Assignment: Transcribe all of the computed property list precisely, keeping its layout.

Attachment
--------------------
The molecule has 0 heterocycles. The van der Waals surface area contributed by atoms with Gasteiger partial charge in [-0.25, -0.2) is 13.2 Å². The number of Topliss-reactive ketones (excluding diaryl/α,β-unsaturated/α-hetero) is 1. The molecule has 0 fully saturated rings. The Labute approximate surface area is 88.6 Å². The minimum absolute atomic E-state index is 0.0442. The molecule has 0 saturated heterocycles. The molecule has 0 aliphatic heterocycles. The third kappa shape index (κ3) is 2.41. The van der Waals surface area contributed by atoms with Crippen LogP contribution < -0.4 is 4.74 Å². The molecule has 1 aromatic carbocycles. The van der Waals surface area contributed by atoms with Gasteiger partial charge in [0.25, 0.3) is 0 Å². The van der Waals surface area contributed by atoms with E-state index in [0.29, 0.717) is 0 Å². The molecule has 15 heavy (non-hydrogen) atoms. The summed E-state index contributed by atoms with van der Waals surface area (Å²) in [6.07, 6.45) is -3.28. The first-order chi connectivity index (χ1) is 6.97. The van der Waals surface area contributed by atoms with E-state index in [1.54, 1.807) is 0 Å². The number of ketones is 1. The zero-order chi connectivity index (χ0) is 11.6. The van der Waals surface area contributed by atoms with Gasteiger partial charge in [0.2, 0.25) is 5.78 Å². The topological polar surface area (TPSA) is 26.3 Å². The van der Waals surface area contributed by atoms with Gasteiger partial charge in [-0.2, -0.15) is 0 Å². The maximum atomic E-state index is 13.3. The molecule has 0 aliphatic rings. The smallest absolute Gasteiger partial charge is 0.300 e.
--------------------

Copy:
The molecule has 0 heterocycles. The van der Waals surface area contributed by atoms with Gasteiger partial charge in [-0.25, -0.2) is 13.2 Å². The number of Topliss-reactive ketones (excluding diaryl/α,β-unsaturated/α-hetero) is 1. The molecule has 0 fully saturated rings. The Labute approximate surface area is 88.6 Å². The minimum absolute atomic E-state index is 0.0442. The molecule has 0 saturated heterocycles. The molecule has 0 aliphatic heterocycles. The third kappa shape index (κ3) is 2.41. The van der Waals surface area contributed by atoms with Crippen LogP contribution < -0.4 is 4.74 Å². The molecule has 1 aromatic carbocycles. The van der Waals surface area contributed by atoms with Gasteiger partial charge in [0.25, 0.3) is 0 Å². The van der Waals surface area contributed by atoms with E-state index in [0.29, 0.717) is 0 Å². The molecule has 15 heavy (non-hydrogen) atoms. The summed E-state index contributed by atoms with van der Waals surface area (Å²) in [6.07, 6.45) is -3.28. The first-order chi connectivity index (χ1) is 6.97. The van der Waals surface area contributed by atoms with E-state index in [1.54, 1.807) is 0 Å². The number of ketones is 1. The zero-order chi connectivity index (χ0) is 11.6. The van der Waals surface area contributed by atoms with Gasteiger partial charge in [0.2, 0.25) is 5.78 Å². The topological polar surface area (TPSA) is 26.3 Å². The van der Waals surface area contributed by atoms with Gasteiger partial charge in [-0.2, -0.15) is 0 Å². The maximum atomic E-state index is 13.3. The molecule has 0 aliphatic rings. The smallest absolute Gasteiger partial charge is 0.300 e.